Rhythm games have undergone a little renaissance of sorts in recent years. They’re still not as big as they used to be in the late 2000’s and very early 2010’s, but they are still much bigger than they were at the beginning of this generation. And while modern rhythm games, are nowhere near as big as your Guitar Heroes, then they are still as fun and as exciting and the recently released Music Racer, is the best example of that.
Music Racer, is not some grand, AAA title with an abundance of modes and features. It is in fact, incredibly far from that. Music Racer, features one singular mode where your car is automatically driving down a three lane road to the beat and you simply have to move it left and right in order to collect music tabs and to avoid obstacles. And while there are some variations to this mode, then such don’t really change much as they simply alter the difficulty while conserving the gameplay in its purest form.
When it comes to gameplay, Music Racer doesn’t leave a very good first impression. And that’s all because the introductory track, has you driving up and over virtual hills. And once on the incline, you can’t see over the hill – which is understandable. And this is infuriating, because once you cross the threshold, you will automatically start missing music tabs which you simply couldn’t see while scaling the hill.
Thankfully, Music Racer does feature completely flat tracks, which make the title much less infuriating. But before you get to those, you will have to spend some time, amassing a rather significant amount of the in-game currency. And by significant, I mean tens of thousands of points. And to amass enough to buy at least one higher-end car, you will have to achieve three stars at least 70 times and considering that single level can take roughly three minutes, then you will have to spend four and a half hours just to unlock a single vehicle. And if you want to unlock all the in-game cars and tracks, you will have to spend tens of hours simply grinding over and over again.
The core gameplay of Music Racer is fun, exciting, and exhilarating. And the game is simply a blast when played in short bursts, once or twice a week. However, everything that surrounds the said gameplay, in terms of features and game design, is simply below par. In terms of content, there is a fair amount of it, but you have to grind to even unlock a portion of it. Whereas the title’s UI, is so poorly designed, that I have quit the game instinctively three times in the span of an hour, because pressing circle in the pause menu, unlike in other games doesn’t un-pause the gameplay, but simply boots you straight to the main menu, without a warning.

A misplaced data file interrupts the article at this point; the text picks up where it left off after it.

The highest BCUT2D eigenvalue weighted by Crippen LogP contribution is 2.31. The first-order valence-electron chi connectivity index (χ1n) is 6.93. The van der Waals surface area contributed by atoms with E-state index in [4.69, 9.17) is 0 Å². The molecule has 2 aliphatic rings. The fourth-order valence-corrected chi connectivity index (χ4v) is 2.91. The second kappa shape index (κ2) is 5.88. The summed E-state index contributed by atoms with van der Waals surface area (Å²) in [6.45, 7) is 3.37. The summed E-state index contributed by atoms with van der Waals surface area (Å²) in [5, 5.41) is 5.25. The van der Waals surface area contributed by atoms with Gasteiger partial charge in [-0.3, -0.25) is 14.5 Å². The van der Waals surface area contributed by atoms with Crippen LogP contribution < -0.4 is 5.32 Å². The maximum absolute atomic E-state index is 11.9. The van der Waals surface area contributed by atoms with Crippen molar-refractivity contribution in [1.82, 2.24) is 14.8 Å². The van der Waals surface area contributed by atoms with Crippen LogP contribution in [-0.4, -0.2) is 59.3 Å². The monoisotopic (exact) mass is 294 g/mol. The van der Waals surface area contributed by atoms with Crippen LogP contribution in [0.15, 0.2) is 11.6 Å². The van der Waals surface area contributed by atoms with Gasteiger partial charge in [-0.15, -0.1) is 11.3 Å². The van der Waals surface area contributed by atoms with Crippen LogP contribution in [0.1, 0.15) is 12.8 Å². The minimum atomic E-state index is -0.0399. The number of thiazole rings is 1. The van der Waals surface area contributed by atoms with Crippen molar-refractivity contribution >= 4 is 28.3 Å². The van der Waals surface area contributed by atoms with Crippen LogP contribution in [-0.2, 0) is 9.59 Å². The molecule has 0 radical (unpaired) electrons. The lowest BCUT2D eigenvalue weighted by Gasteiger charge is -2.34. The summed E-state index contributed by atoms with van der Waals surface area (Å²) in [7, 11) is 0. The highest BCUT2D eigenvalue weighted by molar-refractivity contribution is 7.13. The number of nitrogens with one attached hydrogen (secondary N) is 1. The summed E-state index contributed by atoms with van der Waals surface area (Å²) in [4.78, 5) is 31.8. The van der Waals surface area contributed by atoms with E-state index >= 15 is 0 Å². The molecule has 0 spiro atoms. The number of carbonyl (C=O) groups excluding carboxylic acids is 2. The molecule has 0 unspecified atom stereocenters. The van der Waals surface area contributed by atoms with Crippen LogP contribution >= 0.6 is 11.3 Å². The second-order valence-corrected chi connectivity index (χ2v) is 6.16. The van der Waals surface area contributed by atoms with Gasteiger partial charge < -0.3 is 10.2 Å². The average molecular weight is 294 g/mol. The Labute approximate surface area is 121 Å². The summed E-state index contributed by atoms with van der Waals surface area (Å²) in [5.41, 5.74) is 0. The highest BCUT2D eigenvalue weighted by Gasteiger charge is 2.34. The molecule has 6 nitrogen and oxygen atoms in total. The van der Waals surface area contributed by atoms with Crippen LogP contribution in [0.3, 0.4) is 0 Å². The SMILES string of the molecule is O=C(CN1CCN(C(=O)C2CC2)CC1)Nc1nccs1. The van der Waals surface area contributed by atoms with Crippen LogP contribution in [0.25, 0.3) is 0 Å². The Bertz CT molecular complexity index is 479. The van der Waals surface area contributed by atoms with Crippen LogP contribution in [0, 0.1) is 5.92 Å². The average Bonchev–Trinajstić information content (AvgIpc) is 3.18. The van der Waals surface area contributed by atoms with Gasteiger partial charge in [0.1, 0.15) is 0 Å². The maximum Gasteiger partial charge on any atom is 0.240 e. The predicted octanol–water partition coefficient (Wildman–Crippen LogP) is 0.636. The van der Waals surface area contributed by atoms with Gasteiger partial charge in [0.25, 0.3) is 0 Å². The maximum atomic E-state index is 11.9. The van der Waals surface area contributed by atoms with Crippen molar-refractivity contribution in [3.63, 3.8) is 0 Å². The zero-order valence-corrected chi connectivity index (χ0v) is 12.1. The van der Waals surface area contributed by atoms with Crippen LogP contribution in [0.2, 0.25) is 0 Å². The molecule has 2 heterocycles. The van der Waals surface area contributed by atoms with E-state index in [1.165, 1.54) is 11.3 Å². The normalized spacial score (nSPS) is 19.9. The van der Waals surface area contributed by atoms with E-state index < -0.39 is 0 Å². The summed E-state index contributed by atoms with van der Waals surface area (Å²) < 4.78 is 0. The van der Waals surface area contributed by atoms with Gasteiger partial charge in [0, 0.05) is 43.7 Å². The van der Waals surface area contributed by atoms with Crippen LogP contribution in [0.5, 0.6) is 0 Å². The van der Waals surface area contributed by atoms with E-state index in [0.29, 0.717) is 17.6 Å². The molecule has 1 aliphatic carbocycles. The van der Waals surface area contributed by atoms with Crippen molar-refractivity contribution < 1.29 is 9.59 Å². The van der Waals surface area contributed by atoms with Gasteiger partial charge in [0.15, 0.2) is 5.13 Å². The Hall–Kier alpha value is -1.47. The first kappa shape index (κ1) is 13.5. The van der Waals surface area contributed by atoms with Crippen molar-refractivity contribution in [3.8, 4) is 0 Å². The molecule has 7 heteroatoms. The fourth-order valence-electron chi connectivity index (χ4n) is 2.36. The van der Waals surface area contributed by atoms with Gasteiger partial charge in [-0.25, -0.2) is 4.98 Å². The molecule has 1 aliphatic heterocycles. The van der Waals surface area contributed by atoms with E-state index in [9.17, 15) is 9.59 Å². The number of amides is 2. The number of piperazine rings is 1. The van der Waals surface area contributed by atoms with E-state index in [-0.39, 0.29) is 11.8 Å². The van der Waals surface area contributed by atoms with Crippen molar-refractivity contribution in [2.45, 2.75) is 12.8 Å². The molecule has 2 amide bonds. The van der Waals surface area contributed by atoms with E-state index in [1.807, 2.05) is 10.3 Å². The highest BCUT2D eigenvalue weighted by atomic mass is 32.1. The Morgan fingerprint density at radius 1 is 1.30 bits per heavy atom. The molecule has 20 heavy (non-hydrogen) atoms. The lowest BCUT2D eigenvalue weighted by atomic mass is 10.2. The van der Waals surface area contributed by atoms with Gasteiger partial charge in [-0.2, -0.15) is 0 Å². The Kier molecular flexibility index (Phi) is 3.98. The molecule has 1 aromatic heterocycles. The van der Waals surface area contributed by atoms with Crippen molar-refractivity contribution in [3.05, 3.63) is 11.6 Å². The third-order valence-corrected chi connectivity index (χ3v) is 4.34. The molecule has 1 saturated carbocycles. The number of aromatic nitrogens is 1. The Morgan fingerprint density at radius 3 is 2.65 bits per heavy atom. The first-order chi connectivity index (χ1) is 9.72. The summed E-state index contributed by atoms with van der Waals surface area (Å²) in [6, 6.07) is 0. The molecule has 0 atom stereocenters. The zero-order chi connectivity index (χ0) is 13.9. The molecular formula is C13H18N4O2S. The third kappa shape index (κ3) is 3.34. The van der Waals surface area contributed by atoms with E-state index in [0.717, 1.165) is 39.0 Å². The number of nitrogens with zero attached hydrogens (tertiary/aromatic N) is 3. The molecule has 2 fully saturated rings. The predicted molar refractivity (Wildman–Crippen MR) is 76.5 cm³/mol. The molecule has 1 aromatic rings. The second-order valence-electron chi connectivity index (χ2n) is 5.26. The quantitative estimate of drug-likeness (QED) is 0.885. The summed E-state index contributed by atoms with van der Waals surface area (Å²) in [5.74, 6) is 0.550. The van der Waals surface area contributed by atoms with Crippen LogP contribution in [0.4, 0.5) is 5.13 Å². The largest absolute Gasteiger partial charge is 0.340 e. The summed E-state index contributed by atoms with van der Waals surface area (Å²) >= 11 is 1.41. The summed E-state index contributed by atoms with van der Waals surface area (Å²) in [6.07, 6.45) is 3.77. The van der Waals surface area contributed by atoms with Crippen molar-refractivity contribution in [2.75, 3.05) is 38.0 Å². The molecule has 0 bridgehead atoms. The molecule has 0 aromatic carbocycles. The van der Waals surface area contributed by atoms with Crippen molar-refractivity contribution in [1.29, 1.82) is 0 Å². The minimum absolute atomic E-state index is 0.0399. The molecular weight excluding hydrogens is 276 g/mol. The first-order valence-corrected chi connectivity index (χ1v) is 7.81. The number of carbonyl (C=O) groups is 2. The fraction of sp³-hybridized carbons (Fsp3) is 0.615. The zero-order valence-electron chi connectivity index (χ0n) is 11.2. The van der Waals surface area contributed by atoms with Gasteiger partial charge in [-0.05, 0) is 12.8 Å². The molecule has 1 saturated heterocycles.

While Music Racer’s game design may not be entirely up to scratch, then its visuals compensate for it tenfold. Its low poly, vaporwave façade is simply superb and the combination of dark colours and intensive neon lights, elevate it to the next level. And each and every second spent in-game feel more like a spectacle than anything else. Music Racer is basically a video-game embodiment of Crystal Castles, and if you have ever heard the song Crimewave by the aforementioned duo, then you already know exactly what Music Racer is like.
Personally, I’ve enjoyed myself immensely when playing Music Racer. But unlike with Loud on Planet X, I didn’t enjoy myself for hours at the time, but rather minutes. Because as soon as I’ve completed a couple of levels, the boys would come online, and I would jump straight onto Siege. And when I was done with Siege, I would jump straight back into Music Racer, but yet again, only for a quarter of an hour or thirty minutes. Because yet again, the second I’ve blasted through a handful of songs, I would always find myself something else to do. And in that sense, Music Racer feels more like a free time filler, more than anything else. It’s a game which you’ll fire up when you’re waiting for somebody to come online, or when you are waiting for yet another exuberant patch to download. And it is certainly not a game, which could feel like hours of your free time, as it simply doesn’t have the longevity, or even the proverbial carrot on a stick.
I’d love for this review to be longer, but there is simply not much more that can be said about this game. And while it feels fun, and is a great pace-breaker – then it is not a long term investment. And it appears that the developer is fully aware of that, as Music Racer retails at the incredibly adequate £5.79. And such a price tag is not just enticing, but also fully justifiable. And all things considered, it does feel fairly low. As with all the above points taken into consideration, Music Racer could have easily gotten away with entry-point of £9.99, or even £11.99. And for just under £6, it is definitely more than worth it as in the long run, it is a fun and satisfying fame, which quite simply packs the proverbial bang for the buck.
REVIEW CODE: A complimentary Sony Playstation 4 code was provided to Bonus Stage for this review. Please send all review code enquiries to email@example.com.
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Music Racer Review
Gameplay - 7/10
Graphics - 8/10
Sound - 8/10
Replay Value - 6/10
For just under £6, it is definitely more than worth it. As in the long run, it is a fun and satisfying fame, which quite simply packs the proverbial bang for the buck.
- Fun and Exciting Gameplay
- Low Entry Point
- Fantastic Visulas
- Content Locked Behind Soulless Grind
- Inadequate UI
- Some Tracks are a Complete Write-Off